What is Shockwave Thearpy?

Shockwave therapy uses energy from acoustic waves to trigger a process called neovascularization in certain parts of the body. When neovascularization occurs, new blood vessels form. This also helps improve blood flow to the region of the body which is treated on. 

 

 

 

 

 

 

 

 

Cost: £49 or 6 for £210

Duration: 15 - 25 Minutes

Targets:

  • Neck pain.
  • Shoulder pain.
  • Back pain.
  • Elbow pain.
  • Hand pain.
  • Hip pain.
  • Hamstring pain.
  • Knee pain.
  • Achilles pain.
  • Heel pain.

 

Benefits:

  • New blood vessel formation.
  • Reversal of chronic inflammation.
  • Stimulation of collagen production.
  • Release of trigger points.

 

Contraindications:

  • Lungs. Treatments must not be performed across any of the surface area of the lungs or in areas where the shockwave would be directed towards the lungs. This includes the heart, the thoracic spine and associated muscles, the sternum, the bulk of the pectoral muscles, the scapula, and the apex of the lungs under the upper fibres of trapezius.

 

  • Eyes. The fragile and delicate tissue of the eye could be adversely affected by shockwave.

 

  • Brain. The destructive forces seen at transitions could damage and destroy brain matter.

 

  • Major blood vessels. Both the major blood vessels in the neck and thigh should be avoided to prevent damage and potential catastrophic bleeding.

 

  • Major nerves. Superficial major nerves like the brachial plexus, ulna/radial nerve should not be treated directly (treatment around these areas is acceptable just not directly to the nerve).

 

  • Open wounds/post-surgical wounds with or without stabilisation (glue, stitches, steristrips). Shockwave damages tissues and local circulation. This could lead to degradation of the wound, further bleeding and delayed healing.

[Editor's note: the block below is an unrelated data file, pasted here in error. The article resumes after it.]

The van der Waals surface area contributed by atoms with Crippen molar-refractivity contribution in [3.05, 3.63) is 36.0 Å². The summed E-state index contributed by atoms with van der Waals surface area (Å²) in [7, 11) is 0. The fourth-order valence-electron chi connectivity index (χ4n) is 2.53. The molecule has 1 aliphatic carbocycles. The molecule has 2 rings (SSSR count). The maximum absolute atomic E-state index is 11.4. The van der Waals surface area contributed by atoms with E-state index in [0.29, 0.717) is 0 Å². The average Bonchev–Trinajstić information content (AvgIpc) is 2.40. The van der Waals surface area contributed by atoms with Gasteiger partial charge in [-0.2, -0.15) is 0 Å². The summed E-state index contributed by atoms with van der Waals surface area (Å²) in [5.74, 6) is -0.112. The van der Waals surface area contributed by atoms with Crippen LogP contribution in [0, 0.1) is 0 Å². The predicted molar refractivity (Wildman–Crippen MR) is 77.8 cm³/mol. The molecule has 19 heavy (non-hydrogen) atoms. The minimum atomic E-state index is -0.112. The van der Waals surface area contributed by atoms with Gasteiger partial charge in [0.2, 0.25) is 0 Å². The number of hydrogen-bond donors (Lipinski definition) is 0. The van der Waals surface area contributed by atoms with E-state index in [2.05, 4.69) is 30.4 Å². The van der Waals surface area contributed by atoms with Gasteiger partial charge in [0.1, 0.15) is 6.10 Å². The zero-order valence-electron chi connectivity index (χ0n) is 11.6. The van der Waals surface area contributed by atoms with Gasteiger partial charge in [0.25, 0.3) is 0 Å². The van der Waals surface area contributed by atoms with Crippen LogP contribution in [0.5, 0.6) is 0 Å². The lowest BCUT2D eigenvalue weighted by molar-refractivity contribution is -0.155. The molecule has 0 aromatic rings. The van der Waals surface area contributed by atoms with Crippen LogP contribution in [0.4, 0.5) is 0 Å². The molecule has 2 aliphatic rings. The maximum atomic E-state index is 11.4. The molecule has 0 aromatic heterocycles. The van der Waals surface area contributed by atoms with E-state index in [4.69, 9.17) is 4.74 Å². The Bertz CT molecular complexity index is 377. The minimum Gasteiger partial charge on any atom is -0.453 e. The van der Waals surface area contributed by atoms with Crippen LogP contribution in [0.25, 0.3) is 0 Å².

• Implanted devices or hormones. Both the positive and negative waves could potentially damage implanted devices e.g. nerve stimulators causing unwanted effects and equipment failure. Implanted hormones could be rapidly released by shockwave application to them.

 

  • Epiphysis. Open growth plates could potentially be damaged by shockwave either by using settings that create more growth and close them too quickly or by using settings that delay growth.

 

  • Genitals. Normally treatment round the genitals should be excluded, however recent research in erectile dysfunction has now made this a relative not absolute contraindication.

 

  • Pregnancy. This is an absolute contraindication for treatment to the stomach. This is even true for cellulite treatment where there is no negative test for pregnancy (as even low dose shockwave can affect a foetus), however, treatment to the ankle in pregnancy would be acceptable.

 

  • Clotting disorders/anti-coagulants. As shockwave can (at high pressure or frequency) cause bleeding, patients in this group should be treated with caution.

 

  • Joint replacements. Certain settings have been used to loosen previously implanted joints ready for a new implant. Obviously if this is not the desired outcome then shockwave is contraindicated. However, other settings can encourage bone growth around implanted joints but once again if this is not the desired outcome then it is contraindicated.

 

  • Infection. As shockwave can increase cell production this may not be a positive effect where there is infection, although encouraging the growth of healthy tissue also occurs so there could be potential uses for shockwave in addressing cysts. Research continues.

 

  • Cancer. As per infection shockwave to cancerous tissue could encourage cell growth but may also destroy the tissue which could be beneficial. Research is ongoing.

 

  • Corticosteroid injection. There is evidence to suggest that as steroid injections weaken an area further immediate treatment with shockwave could cause more damage. Generally, people recommend waiting one month before application.
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